To nurture the next generation of food retailers, industry leaders and educators must find new ways to work together.
By Richard J. George, Ph.D.
This year, the food marketing enterprise at Saint Joseph’s University is celebrating 50 years of education and service to the food industry. As we engage in a yearlong calendar of commemorative events, I am reminded of the great relationships we have enjoyed with food retailers and the food and allied companies that serve American families. Our primary goal is to prepare tomorrow’s leaders for this terrific industry. We could not do this without the financial support of the industry as well as the commitment to hire these bright young men and women, whether for internships, cooperative experiences or their first job upon graduation. Likewise, our executive master’s in food marketing is designed to insure “lifelong” learning for the industry.
However, there are even more opportunities for collaboration between industry and academia. Allow me to share a couple of examples of such collaboration that you might want to pursue with your local university.
In the context of a food retailing class, students are given a specific “challenge” project developed by Walmart, a consumer package goods manufacturer (currently Nestlé), and Neill Crowley, a member of the food marketing faculty. Student teams conduct extensive primary and secondary research. Most of the students’ time in conducting primary research is spent working in specifically assigned Walmart stores interviewing customers and working with store personnel to develop solutions to their “challenge” project.
In class, students are exposed to guest speakers from Walmart, Nestlé, Nielsen and other industry executives who provide valuable “real world” insights and information that the students can use in preparing their “challenge” solutions, recommendations, and perspectives. Some classes are held in Walmart stores and field trips to Walmart’s distribution center are part of the course content. The intent is to provide the Walmart Scholar with a comprehensive “real world” understanding of how Walmart and Nestlé work together to solve a problem.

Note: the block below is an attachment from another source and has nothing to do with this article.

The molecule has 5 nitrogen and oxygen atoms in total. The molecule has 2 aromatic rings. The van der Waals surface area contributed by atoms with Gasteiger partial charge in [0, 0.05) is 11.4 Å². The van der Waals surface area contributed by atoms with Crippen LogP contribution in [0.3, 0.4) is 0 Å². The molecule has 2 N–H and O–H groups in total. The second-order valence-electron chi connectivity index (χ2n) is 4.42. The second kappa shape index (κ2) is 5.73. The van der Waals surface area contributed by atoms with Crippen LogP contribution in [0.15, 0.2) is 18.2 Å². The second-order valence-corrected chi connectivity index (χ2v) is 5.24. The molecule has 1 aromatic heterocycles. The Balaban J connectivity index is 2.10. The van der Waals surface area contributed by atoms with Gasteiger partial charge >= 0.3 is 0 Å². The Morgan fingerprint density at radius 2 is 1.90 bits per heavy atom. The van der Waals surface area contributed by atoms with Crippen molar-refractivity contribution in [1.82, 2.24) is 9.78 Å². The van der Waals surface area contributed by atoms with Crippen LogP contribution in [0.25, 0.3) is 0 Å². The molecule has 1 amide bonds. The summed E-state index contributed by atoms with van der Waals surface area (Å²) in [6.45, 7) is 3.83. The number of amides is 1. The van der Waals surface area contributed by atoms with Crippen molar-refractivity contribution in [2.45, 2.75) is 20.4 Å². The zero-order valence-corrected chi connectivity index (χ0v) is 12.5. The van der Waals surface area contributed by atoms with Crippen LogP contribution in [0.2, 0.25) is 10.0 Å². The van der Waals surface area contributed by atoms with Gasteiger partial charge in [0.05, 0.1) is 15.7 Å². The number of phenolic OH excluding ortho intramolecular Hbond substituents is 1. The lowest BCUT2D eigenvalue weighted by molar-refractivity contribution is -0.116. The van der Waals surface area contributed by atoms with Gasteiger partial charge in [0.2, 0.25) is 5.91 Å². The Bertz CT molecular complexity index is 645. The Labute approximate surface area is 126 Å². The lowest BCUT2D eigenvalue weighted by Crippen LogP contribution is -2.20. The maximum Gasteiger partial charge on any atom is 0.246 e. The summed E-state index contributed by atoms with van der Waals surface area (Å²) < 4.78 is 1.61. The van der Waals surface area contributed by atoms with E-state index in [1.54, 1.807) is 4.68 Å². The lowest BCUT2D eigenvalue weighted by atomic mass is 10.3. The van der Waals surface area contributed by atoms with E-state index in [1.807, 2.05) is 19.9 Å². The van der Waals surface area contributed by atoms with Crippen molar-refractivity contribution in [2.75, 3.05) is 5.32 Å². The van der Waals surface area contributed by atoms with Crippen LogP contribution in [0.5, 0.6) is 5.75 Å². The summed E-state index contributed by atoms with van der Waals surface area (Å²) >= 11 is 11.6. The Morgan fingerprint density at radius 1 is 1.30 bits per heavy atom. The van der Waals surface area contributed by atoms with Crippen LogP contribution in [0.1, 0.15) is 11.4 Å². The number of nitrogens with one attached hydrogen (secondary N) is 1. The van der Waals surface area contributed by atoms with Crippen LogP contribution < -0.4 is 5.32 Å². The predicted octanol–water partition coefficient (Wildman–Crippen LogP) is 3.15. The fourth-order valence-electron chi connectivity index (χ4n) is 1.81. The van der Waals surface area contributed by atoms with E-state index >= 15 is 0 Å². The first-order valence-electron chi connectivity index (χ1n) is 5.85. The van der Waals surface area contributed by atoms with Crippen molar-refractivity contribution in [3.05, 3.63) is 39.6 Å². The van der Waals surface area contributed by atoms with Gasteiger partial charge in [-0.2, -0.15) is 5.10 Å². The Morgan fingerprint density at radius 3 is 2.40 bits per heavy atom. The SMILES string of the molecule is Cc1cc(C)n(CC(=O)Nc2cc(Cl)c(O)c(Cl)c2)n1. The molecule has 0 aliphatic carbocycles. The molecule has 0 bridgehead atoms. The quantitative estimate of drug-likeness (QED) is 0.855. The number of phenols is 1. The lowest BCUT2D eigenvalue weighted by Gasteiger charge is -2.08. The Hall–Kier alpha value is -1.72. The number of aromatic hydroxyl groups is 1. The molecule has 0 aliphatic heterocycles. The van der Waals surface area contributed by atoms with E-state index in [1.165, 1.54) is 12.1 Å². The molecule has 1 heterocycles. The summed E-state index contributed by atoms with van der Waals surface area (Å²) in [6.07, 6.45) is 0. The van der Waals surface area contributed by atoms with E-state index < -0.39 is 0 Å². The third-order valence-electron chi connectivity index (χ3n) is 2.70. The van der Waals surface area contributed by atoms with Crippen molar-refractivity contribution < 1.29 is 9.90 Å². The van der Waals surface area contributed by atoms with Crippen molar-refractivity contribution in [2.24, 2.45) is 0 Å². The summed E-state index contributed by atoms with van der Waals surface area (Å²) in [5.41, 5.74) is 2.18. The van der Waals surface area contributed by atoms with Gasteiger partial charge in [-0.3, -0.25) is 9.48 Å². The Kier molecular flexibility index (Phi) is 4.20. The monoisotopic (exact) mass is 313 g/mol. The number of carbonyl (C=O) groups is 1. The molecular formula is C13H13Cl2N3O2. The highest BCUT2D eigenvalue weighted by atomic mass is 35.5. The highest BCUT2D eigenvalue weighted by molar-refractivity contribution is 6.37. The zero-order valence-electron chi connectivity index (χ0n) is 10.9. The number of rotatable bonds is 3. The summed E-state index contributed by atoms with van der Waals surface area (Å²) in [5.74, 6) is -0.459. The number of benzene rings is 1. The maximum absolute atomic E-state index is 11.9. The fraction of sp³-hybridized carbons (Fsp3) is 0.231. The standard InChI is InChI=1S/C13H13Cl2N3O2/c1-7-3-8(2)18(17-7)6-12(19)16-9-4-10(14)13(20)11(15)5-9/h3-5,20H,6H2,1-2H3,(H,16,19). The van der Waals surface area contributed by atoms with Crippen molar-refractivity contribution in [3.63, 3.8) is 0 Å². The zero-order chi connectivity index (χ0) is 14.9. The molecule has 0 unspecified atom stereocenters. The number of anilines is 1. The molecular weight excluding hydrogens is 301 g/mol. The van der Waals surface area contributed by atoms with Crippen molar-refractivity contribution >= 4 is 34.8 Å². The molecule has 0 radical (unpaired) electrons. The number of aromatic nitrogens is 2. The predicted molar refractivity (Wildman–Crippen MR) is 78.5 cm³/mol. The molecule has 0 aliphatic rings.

This past fall semester “challenge” project was entitled “Fully Servicing the SNAP And WIC Customer During High Voucher Redemption Periods.” The Walmart Scholar teams conducted rigorous and extensive primary and secondary research and presented their strategic and tactical findings and recommendations as to how to achieve a better in-stock position on Nestle brands (as well as other family groups) during the first 10 days of the month while targeting a specific customer demographic and psychographic profile.
At the end of the semester, the student teams presented their findings and recommendations to a panel of judges from Walmart, Nestlé, the department and the Academy of Food Marketing. Feedback from all involved was one of unbridled enthusiasm. Cash prizes and other awards were presented to the winning team as well as the runners-up.
The university offers a summer scholars program whereby students work with selected faculty on common research projects. This past summer one of my summer scholars, Bridget Babson, developed “An Interactive Approach to Educating Philadelphia Youth and Their Families on Nutrition.”
The research emanated from the growing nationwide obesity epidemic and the fact that Philadelphia is statistically the most obese among the ten largest cities. This unwanted distinction is no doubt a reflection of the high proportion of low-income families living in the city, since nutritious foods such as fruits, vegetables, and whole grains often cost more than fast food or snack items. Access to these foods is another obstacle to establishing healthy eating practices, as many sections of the city have been deemed food deserts.
With this as background, Bridget developed 123.Eat: A Nutrition Education Toolkit for Children and Their Families. The toolkit covered areas such as calories, food labels, in the kitchen, getting food and getting fit. For each area she provided easy explanations and simple examples which could be understood by the intended audience. The toolkit is fun and easy to read and represents an opportunity for a retailer and manufacturer to give back to the community in an efficient and effective manner and at the same time develop a differential advantage.
I recommend that retailers and their CPG counterparts consider developing similar programs with a neighboring university. The investment is minor, but the results are significant. I would be more than happy to provide additional information on both of these collaborations as well as send an electronic copy of the Nutrition Education Toolkit.
Richard J. George, Ph.D. is chair and Professor of Food Marketing, Gerald E. Peck Fellow, Haub School of Business at Saint Joseph’s University in Philadelphia. He can be reached at 610-660-1608, firstname.lastname@example.org or www.rjgeorge.com.